I have made the central image of my "Lord of the Dance Settee" poster my avatar for Twitter. It's me wearing a crown and looking regal (and a bit old, but apparently that is accurate). I am wearing a suit and tie.
So I was surprised when Lee Noble tweeted me to say "Out of the corner of my eye when scrolling tweets, your new avatar resolves to miss piggy. No offence."
I looked at my avatar and could only see a man in a crown who did not massively resemble a pig, so tweeted back, "Oh, none taken." After all I had only been compared to a female, puppet pig. But she is quite an attractive pig if that's your thing.
Others then tweeted to suggest other people and characters they thought I resembled, such as the Burger King or Richard Branson, King Rollo or King Ralph. I think most of them were focusing in on the crown, which is fair enough, because it's the crown that, for me, really takes the picture away from looking like Miss Piggy, who might occasionally have donned a tiara, but certainly is not infamous for her crown. Sarah Stevens and Josh Hoole also tweeted to say that they had been seeing Miss Piggy out of the corner of their eye. I started to wonder if this was all a bit insulting to Miss Piggy, who is really gorgeous (if you're attracted to foam pigs) and not wrinkly and grey-haired. I mean I have been mistaken for Charley Boorman and Father Dougal and even Dom Joly (the ultimate insult), but this was a bit of a leap.
Lee Noble got back in touch (to add insult to another insult) saying, "you're looking too directly if you're seeing the crown. Squint or look to the side. It turns into ears."
It seemed like an unlikely optical illusion, but like a magic eye picture there were some occasions when, if not looking at the avatar properly I could see the ears. But even then, the rest of me was my normal human, non-porcine, thin and chiseled face. I hope this is not an issue with the image on the poster, or I am going to get a lot of people turning up hoping to see a muppet. And I am not a muppet. Who are you calling a muppet?
An enjoyable sold out gig in Didcot tonight, but again the audience seemed a little reticent about some of the ruder material, but overall they liked the show, I think. The drive home was a bit tricky, with wet conditions and my sat nav taking me on a very rural route to the M40. Luckily for the next week or so I will be back in a people carrier with Giles the Cannibal, giving me a chance to rest up and get on with some work. I did manage a bit of Rasputin research today, watching the opening of the languorous and so far fairly awful 1967 film "I Killed Rasputin!" which Yusupov was publicising in the interview that my play (of the same name) features. It's also dubbed into English from French which doesn't help. I reckon I can do better than this at least (there have been a lot of films about Rasputin and none of them have really been that good, partly I think because pretty much all of them have chosen to represent Rasputin as a devil or evil manipulator - I think the truth is more subtle that that). I also read more of the new Rasputin book to discover that one of the gifts that Yusupov had given his wife for her birthday was a mountain. I think you know you've probably got a bit too much money if you're spending your cash that way. But the parallels with today's chasm between rich and poor and also the way that Rasputin is a figure who might have attracted attention from Operation Yewtree (but were the allegations true or made up to discredit him or a mixture of both and how much was he demonised after the event?) does give a lot of modern parallels.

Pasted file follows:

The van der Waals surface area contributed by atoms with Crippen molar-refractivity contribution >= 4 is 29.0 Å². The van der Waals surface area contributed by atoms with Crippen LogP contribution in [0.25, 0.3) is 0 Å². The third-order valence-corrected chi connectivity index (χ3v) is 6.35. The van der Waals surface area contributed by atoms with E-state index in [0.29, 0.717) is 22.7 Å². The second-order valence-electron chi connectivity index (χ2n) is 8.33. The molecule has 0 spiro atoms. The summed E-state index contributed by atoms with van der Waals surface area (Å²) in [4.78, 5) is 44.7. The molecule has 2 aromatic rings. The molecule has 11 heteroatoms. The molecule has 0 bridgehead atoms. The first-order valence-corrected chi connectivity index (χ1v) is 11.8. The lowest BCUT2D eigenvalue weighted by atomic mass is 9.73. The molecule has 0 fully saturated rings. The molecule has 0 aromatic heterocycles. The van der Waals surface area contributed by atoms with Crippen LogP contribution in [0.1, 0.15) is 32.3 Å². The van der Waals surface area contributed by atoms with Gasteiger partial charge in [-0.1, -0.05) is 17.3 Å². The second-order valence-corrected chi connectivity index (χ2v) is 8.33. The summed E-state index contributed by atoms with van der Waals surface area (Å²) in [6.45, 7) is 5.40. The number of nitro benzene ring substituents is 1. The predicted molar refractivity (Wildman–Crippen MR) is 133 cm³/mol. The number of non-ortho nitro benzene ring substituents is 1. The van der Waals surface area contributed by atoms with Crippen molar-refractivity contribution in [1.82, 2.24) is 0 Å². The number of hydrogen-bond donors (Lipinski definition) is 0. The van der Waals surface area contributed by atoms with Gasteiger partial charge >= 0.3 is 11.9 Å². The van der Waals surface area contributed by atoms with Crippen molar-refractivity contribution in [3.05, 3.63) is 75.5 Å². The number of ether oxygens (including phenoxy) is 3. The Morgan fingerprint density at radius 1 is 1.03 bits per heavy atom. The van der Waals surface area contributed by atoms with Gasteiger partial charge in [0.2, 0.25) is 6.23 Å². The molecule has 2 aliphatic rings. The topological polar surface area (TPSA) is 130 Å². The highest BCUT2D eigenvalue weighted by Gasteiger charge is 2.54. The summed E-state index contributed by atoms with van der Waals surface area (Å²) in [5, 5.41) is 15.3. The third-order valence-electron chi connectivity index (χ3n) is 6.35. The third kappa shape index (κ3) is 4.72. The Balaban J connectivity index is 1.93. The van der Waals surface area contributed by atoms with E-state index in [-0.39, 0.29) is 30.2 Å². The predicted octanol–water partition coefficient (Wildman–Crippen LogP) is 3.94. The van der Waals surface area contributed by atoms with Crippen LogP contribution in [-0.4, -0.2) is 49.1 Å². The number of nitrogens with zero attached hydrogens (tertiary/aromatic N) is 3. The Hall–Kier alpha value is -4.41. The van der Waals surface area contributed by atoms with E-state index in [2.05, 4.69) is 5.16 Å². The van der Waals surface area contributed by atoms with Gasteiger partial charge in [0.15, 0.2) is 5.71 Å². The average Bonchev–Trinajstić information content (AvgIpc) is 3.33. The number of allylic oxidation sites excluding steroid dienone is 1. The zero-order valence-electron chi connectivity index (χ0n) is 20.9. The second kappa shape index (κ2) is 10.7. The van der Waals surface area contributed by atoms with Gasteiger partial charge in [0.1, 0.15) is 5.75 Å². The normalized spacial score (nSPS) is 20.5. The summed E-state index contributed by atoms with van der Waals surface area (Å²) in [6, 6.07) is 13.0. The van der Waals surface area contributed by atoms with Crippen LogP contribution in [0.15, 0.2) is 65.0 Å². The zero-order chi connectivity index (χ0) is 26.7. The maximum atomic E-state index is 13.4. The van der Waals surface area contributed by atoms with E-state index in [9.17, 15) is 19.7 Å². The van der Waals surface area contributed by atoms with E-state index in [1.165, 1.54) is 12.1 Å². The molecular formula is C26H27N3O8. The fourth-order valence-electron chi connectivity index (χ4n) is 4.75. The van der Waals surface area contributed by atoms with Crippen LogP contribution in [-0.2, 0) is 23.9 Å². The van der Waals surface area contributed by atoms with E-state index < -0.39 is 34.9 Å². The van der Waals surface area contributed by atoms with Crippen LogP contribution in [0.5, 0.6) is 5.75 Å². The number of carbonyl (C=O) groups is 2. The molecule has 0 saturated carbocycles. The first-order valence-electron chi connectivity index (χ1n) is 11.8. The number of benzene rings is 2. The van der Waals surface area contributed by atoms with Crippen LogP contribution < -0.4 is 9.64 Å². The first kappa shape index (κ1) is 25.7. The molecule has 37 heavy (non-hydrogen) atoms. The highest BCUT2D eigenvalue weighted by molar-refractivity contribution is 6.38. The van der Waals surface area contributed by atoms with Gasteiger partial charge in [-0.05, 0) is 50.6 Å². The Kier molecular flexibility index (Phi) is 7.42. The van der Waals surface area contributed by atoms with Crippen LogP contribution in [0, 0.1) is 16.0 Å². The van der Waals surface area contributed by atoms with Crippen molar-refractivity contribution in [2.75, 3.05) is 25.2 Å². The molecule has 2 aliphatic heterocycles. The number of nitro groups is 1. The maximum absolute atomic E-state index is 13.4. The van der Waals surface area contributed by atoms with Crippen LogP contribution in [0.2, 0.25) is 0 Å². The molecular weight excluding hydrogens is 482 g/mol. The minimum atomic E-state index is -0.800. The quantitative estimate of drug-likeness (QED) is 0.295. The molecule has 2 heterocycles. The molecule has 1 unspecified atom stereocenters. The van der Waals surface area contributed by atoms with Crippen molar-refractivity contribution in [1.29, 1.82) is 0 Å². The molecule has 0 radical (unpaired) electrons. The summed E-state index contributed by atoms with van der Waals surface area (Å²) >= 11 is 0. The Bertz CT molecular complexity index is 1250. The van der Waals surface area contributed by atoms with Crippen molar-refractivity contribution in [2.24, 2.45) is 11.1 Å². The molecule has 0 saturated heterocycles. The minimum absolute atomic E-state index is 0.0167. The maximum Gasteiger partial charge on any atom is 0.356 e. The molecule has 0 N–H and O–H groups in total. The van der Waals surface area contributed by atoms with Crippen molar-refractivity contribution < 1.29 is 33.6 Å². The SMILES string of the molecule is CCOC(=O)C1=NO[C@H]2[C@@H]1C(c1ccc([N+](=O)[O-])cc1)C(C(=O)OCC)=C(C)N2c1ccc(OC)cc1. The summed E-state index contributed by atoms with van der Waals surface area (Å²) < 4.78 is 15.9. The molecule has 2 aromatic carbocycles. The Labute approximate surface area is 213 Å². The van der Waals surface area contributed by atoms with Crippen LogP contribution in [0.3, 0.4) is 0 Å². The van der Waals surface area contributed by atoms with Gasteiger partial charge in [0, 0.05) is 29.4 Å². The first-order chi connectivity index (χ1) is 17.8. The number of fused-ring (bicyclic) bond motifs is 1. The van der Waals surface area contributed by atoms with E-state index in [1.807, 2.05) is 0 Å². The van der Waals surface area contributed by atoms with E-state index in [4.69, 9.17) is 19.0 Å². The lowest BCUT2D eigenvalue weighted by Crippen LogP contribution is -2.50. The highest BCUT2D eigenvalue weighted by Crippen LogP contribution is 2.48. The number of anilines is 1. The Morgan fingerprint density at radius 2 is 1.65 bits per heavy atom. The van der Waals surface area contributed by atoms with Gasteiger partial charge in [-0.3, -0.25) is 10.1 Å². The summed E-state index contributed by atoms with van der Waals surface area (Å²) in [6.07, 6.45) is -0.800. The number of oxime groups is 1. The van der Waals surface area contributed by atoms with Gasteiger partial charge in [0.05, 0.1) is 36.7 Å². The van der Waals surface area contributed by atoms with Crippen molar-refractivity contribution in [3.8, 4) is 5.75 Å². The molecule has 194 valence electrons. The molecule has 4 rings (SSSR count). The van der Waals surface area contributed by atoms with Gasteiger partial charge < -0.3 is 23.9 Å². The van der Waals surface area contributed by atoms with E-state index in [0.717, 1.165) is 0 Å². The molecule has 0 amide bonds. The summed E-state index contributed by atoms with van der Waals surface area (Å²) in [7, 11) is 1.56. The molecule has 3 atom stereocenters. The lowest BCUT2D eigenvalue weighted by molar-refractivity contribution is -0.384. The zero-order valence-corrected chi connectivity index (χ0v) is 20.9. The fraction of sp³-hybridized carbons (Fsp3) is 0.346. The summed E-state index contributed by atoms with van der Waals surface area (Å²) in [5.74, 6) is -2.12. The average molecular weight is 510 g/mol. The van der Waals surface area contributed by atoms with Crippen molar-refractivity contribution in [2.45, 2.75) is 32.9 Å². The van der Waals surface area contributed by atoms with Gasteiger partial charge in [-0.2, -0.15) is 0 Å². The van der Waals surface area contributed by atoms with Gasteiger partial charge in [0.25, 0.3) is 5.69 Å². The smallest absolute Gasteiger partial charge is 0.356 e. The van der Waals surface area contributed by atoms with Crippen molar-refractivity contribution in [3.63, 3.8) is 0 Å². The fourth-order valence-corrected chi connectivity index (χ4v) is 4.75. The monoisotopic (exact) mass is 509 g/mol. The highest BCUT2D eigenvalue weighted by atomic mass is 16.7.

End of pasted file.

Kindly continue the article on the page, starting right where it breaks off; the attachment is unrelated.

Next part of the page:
This weekend We're All Going To Die! comes to Hull and Cardiff (there are tickets available for both gigs, though I believe Leeds, Salford, Chorley and Glasgow are all sold out - check with venues for returns). All details here.
And it's your last chance to come and see a live RHLSTP recorded on Monday with guests Jon Ronson and Nick Helm. Worth booking ahead, as it's selling pretty well.
This week's Metro column about death and internet etiquette is here